The deep end is not appropriate for ‘dieting phases’ as energy restriction and deliberate overfeeding will often lead to the dysregulation of hunger/satiety. For this reason, when the client’s goals are such that they require a more accurate control of energy balance they should transition back to step 3.
Furthermore, this stepwise approach to learning how to ‘’diet’ can help coaches/individuals determine an appropriate nutritional intervention based on their level of knowledge, goals, motivation and training phase.
Nutritional Coaching 101
Scope of Practice
Before delving into the various ways one can approach their diet, the first question that must be answered is:
Are personal trainers and strength coaches qualified to give nutritional advice?
Many coaches and trainers fail to consider their scope of practice, often acting outside what they are legally qualified to do.
Inherent to successful body compositional changes is a sound diet. All coaches know this and therefore give advice to their clients to ensure their service is satisfactory and produces the desired results. However, when it comes to nutritional prescription, that is advice outside of ‘basic healthy eating information and nationally endorsed standards and guidelines’. (5)
This becomes problematic for body composition coaches as what is required to optimise physique development typically requires deviation from the guidelines and standards endorsed by the ADA.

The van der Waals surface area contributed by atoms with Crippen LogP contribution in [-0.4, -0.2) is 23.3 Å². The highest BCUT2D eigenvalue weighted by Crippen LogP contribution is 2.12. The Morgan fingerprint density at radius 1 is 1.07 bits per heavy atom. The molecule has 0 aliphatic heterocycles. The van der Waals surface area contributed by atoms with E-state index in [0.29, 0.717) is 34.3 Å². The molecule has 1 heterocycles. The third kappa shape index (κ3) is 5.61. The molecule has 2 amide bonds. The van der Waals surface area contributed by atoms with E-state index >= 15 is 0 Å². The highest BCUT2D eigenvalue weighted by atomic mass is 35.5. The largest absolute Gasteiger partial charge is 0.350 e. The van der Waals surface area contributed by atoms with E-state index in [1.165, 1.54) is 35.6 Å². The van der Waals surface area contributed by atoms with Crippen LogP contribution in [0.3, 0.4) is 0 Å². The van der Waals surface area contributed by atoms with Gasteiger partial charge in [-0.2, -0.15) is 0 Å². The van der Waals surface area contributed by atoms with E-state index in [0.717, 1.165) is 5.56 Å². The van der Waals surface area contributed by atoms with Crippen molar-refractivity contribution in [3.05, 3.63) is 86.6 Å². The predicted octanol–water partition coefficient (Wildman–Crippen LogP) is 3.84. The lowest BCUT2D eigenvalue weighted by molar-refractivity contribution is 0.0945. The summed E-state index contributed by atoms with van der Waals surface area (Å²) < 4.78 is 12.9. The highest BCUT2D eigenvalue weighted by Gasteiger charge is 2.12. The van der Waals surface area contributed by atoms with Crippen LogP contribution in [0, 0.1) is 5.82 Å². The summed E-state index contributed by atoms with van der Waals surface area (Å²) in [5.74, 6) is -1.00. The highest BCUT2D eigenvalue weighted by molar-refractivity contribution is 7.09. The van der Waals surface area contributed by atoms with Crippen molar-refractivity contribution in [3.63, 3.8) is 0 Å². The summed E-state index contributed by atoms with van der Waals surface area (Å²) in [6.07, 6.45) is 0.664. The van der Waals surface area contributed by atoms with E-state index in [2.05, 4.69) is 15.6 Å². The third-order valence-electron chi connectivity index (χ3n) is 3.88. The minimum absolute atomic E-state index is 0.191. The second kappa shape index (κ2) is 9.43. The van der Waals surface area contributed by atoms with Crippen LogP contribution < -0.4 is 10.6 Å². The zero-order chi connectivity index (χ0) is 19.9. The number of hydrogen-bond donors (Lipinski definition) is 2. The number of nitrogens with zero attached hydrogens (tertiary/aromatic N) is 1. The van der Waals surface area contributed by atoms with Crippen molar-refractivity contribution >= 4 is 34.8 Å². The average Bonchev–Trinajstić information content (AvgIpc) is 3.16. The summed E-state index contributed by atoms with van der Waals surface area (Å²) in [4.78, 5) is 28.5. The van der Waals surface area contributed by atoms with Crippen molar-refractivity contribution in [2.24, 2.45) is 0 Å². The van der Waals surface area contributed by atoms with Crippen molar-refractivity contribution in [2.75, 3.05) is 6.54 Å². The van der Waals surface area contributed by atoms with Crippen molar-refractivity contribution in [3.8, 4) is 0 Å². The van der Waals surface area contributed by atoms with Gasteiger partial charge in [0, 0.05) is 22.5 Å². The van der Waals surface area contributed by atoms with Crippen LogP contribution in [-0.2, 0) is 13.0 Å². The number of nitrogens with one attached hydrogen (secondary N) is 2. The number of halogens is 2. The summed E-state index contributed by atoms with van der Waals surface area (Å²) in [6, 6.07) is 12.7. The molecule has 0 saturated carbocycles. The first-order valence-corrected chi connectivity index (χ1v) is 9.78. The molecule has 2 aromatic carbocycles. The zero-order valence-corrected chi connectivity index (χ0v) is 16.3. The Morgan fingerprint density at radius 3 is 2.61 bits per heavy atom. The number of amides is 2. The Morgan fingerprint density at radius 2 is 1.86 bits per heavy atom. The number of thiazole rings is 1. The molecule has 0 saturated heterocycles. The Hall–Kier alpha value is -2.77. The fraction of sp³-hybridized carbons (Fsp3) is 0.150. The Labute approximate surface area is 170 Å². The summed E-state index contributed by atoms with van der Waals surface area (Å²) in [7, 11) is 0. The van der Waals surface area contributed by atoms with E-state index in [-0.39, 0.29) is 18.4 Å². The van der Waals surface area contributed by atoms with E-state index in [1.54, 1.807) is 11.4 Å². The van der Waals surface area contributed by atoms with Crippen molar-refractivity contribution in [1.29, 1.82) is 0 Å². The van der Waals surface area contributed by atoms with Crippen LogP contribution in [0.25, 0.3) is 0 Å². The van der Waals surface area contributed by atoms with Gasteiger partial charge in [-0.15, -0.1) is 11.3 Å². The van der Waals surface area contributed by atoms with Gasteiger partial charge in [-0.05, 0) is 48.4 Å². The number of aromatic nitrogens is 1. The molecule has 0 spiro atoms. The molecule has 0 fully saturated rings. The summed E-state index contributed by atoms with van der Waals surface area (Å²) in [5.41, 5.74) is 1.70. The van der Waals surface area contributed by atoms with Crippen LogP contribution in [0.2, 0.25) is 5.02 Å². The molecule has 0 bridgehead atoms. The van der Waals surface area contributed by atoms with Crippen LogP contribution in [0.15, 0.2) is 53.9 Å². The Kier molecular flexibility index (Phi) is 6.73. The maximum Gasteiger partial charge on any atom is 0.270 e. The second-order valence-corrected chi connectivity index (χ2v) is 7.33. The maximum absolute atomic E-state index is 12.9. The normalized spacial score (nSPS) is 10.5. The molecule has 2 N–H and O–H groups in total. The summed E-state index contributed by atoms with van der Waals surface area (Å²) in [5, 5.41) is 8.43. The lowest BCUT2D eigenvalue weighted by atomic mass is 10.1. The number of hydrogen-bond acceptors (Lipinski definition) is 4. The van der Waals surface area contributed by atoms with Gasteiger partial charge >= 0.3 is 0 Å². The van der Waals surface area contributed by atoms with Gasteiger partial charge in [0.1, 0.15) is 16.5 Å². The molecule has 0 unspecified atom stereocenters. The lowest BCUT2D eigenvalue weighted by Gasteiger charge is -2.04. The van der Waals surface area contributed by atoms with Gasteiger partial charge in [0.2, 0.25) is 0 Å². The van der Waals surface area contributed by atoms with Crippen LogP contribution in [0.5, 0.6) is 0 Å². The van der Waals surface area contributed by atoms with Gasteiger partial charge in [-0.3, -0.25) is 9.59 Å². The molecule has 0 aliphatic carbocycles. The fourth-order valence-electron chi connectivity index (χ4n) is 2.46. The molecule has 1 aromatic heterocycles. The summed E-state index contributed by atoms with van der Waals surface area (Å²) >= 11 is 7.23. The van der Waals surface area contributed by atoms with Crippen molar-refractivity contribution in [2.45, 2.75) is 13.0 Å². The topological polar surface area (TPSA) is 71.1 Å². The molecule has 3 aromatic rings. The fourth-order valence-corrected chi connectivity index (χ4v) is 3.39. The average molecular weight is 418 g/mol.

This is indeed an extremely grey area, especially with the legislation and regulation being quite disparate and unclear across the governing bodies and dependent upon geographical location. When it comes to what personal trainers are actually qualified to give advice on, they are confined to the gym floor. Even ‘nutritionists’ are not qualified to tell their clients what they ‘can’ and ‘cannot’ eat, with only qualified dieticians having the ability to give exact dietary advice.
Coaches and trainers shoulder therefore tread lightly and advise only on calorie and macronutrient intake and make general recommendations related to their client’s diet.
Prescribing A Nutrition Plan
It should now be evident that the type of protocol given to a client should largely be dependent on the individual’s level of nutritional advancement based on the four stages of learning outlined above, their, dieting history, goals, preferences and address any maladaptive eating behaviours.
Of note, many of the approaches will crossover and are not mutually exclusive from one another. For example, meal plans and calorie tracking can be combined to provide structure as well as improve knowledge of calories and macronutrients.